Things to Keep in Mind Before Buying This Product: The hammer drill could be a bit on the heavy side if you’re a smaller-sized person.
The Metabo HPT DH40MC SDS Max Rotary Hammer is a 1-9/16-inch hammer drill that comes with 6.3 ft/lbs of impact energy and up to 2,800 BPM (620 RPM) so it can be used for tough demolition jobs. Fun fact: Metabo HPT is the rebranded Hitachi Power Tools, so it’s a familiar and trusted brand for most long-time power tool users.
To help lessen fatigue, it has a soft over-molded handle and a large trigger switch so you can work with the power tool’s different modes easily. Sporting a 10-amp motor, the knob and triggers are large enough so that even while wearing gloves, it can be easy to switch on the fly.
Along with the SDS Max hammer drill, you also get extras such as a carrying case, side handle, depth stopper rod, and grease to maintain the tool.
Things I Like About This Product: The trigger and handle are both large enough to be easily switched even while wearing gloves, making on-the-fly adjustments convenient.
Things to Keep in Mind Before Buying This Product: It can be a bit on the heavy side but that depends on the user’s strength.
At only thirteen pounds, the DEWALT D25481K Rotary Hammer/Drill Kit is more lightweight compared to the previous picks. Ideal for rebar doweling of #4 to #8, this tool has Active Vibration Control to lessen user fatigue while also having 6.1 joules of impact energy.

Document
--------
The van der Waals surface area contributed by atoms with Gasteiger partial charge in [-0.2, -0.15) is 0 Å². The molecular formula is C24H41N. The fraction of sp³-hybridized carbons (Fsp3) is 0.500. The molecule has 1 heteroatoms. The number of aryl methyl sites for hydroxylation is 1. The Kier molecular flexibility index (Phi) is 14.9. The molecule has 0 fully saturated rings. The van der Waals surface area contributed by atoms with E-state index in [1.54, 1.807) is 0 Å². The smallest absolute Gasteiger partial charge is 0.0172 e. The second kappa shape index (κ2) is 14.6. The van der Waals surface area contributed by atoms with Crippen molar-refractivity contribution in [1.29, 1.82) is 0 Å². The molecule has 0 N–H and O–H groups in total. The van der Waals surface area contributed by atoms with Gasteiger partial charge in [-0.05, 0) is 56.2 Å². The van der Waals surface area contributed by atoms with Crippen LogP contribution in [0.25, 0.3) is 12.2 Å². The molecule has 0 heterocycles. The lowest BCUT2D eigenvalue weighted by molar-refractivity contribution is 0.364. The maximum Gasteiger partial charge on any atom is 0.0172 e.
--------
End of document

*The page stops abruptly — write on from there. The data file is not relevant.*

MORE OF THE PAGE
With a no-load speed of up to 540 RPM (3,150 BPM), it has a high blows-per-minute value compared to my previous picks above, so you might find it useful for very stubborn concrete. I also like that it is an AC/DC power tool so you can use it even with a generator outside your home (or on a construction site).
As for the optimal concrete drilling, it can take 1/2 to 1 1/8 inches of hole boring. The SDS Max hammer drill comes with a carrying case that’s ready to be taken to your next job-site. It is backed by a 3-year limited warranty.
Things I Like About This Product: The blows per minute of this hammer drill is quite high compared to similar ones. It can also be connected to a generator.
Things to Keep in Mind Before Buying This Product: Unfortunately, this SDS Max drill doesn’t have variable speed, so it’s not suited for more delicate jobs.
The Methodology: What I Considered When Picking the SDS Max Hammer Drills Featured Above